When I was stationed in Hawaii 25 years ago, I had a car to bop around in. But motorcycles were my primary mode of weekend transportation. A bunch of my friends were divers or surfers who owned only motorcycles. So come Saturday we’d swap wheels. And now it seems that most of those friends had really big bikes. There was a GS1000, a KZ750, and both a CB900 and a CBX900 in the mix. If you’ve ridden them, you know that these are fast and stable bikes. (The KZ may have leaned more toward the fast than the stable.) In my memory, they are very quiet compared to their modern counterparts. My point is that I did not intend to be untruthful when, preliminary to borrowing a 2008 KTM Super Duke from Destination Motorcycles in Lenoir City, I initialed a box on a form promising that I had experience riding high-performance motorcycles. High performance is relative.
The KTM Super Duke 990 is a beautiful monster. The word “ride” may not be the best one for what you do with a vehicle like this. (Is there an active verb that works for human interaction with a friendly volcano?) The bike is extremely powerful, with amazing acceleration and handling. The geometry of bars to seat to tank to pegs is marvelously engineered to bring your body’s center of gravity low and very close to the machine’s. So it feels like you’re driving it with your mind instead of your body. It’s a surprisingly comfortable posture, and also functional. If your weight was posed even just a little more vertically, it’s very easy to imagine this motorcycle launching itself forward, right out from under you.
The Austria-based KTM is an unusual motorcycle manufacturer with an atypical business model. Unlike most of the familiar bike-makers, who cultivate racing bikes and teams to draw attention to their mass-produced models, KTM seems to have been driven to selling badass racing bikes nominally modified to street specs as a way to pay for their racing jones. Honda’s website homepage says “Find yourself.” KTM’s homepage says “Ready to race.”
“What’s it for?” I ask Milt McNally, owner of the shop.
“It’s for losing your license,” he says with a straight face. After a pause to allow for the implied rimshot, he adds, “It’s also really good for going fast on steep and winding mountain roads.” Of which there are plenty nearby.
Time constraints kept me close to Lenoir City. But none of the claims made on the bike’s behalf seemed unreasonable. Ready to race. Losing your license. Going fast on steep and winding roads. I found the bike’s design to be especially body-friendly, particularly the location and arrangement of controls and levers. From turn signals to front and rear brakes to the grips themselves, everything is just right there. And you’re saying, “Of course they are, they’re right there on all bikes.” But you know they’re not. I’ve been on bikes where even though the signal switch is on the left, it’s easier to operate it with your right hand. Flying through a strange subdivision on the Super Duke, trying to keep the front wheel on the ground, it was comforting to not have to search or grope for anything. If I rotate my right foot forward, mechanical interaction I need not witness or understand should cause this thing to slow down. I did and it did.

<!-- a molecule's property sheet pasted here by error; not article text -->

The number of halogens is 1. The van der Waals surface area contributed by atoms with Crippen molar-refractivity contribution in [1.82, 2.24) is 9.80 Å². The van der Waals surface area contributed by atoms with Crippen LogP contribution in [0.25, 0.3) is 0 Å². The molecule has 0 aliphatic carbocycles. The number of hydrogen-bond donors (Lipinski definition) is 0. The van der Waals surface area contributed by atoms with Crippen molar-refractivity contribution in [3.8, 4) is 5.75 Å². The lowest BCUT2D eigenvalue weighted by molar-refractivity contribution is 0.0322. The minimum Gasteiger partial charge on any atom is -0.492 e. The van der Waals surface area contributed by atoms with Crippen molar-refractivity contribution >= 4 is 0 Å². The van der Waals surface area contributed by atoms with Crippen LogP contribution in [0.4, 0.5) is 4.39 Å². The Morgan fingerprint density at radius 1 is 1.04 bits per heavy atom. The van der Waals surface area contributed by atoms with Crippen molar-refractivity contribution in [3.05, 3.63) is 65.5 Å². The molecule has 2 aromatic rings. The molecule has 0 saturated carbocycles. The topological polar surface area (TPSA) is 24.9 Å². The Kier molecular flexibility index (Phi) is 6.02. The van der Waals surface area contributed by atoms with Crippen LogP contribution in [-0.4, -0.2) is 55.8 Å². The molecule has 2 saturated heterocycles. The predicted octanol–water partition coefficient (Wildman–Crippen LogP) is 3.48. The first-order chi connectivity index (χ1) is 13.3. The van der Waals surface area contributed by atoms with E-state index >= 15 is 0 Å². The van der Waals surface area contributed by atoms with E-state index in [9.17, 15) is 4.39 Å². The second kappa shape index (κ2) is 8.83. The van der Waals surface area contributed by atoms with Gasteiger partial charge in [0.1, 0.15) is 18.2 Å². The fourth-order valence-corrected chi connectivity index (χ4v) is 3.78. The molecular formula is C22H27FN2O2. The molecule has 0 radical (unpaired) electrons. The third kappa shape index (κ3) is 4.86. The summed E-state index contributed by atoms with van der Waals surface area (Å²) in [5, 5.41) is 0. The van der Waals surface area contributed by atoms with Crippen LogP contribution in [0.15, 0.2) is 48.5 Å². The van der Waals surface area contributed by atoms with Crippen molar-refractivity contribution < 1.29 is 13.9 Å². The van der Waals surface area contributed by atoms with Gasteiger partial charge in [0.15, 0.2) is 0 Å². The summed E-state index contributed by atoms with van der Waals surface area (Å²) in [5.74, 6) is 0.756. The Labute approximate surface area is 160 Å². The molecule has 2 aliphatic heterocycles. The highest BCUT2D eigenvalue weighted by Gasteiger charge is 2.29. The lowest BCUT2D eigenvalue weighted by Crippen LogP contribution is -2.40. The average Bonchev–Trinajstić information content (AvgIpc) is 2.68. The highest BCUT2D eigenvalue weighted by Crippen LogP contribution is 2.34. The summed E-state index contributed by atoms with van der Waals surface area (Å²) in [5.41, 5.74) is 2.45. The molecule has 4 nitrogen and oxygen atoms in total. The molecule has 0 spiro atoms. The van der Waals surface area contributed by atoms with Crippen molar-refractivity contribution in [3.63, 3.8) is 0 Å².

Basically, it simply felt as if the engineers spent a lot of time on the bike at high speed before turning it loose.
KTM makes three Dukes, one with a 654cc motor, and two with 999cc motors. I rode the Super Duke 990. The Super Duke 990R has, among other performance enhancements, a solo seat and 130 hp as opposed to the 118 hp of the bike I rode. Suffice it to say that I never felt under-gunned. The bike wants to go very fast very NOW. The 990 weighs just over 400 pounds, and I weigh just over 200. The thrust powering us all down the road was instantaneous and not of the sort you normally associate with the internal combustion process.
Though the exhaust exits beneath the seat, the muffler is on the very bottom of the chassis, beneath the two-cylinder V-75° motor. It’s about as far from your noggin as it can get, with almost the entire motorcycle between your ears and the muffler. So the beast is surprisingly quiet. Granted, F-14 pilots can’t hear their engines either. All the aerodynamic styling gives the bike something of a raptor attitude. But there are a couple of ounces of plastic for which I was grateful during my December ride; a sculpted chevron just above the headlight, about the size of a ballcap visor, does a great job as an invisible fairing.
The display is functional. The nature of this kind of motorcycle has the rider farther forward than he or she would be on a cruiser or commuter bike. So the display is well beneath your field of vision if you’re looking straight ahead. The tach is analog and the speedometer is digital. Both decisions seem sound. You can sense the movement and angle of the tach needle in your peripheral vision. And I liked the digital speedometer mostly because after all the frontside talk about this motorcycle’s speed and power, I was afraid that an analog speedo might have gone up to 280 mph.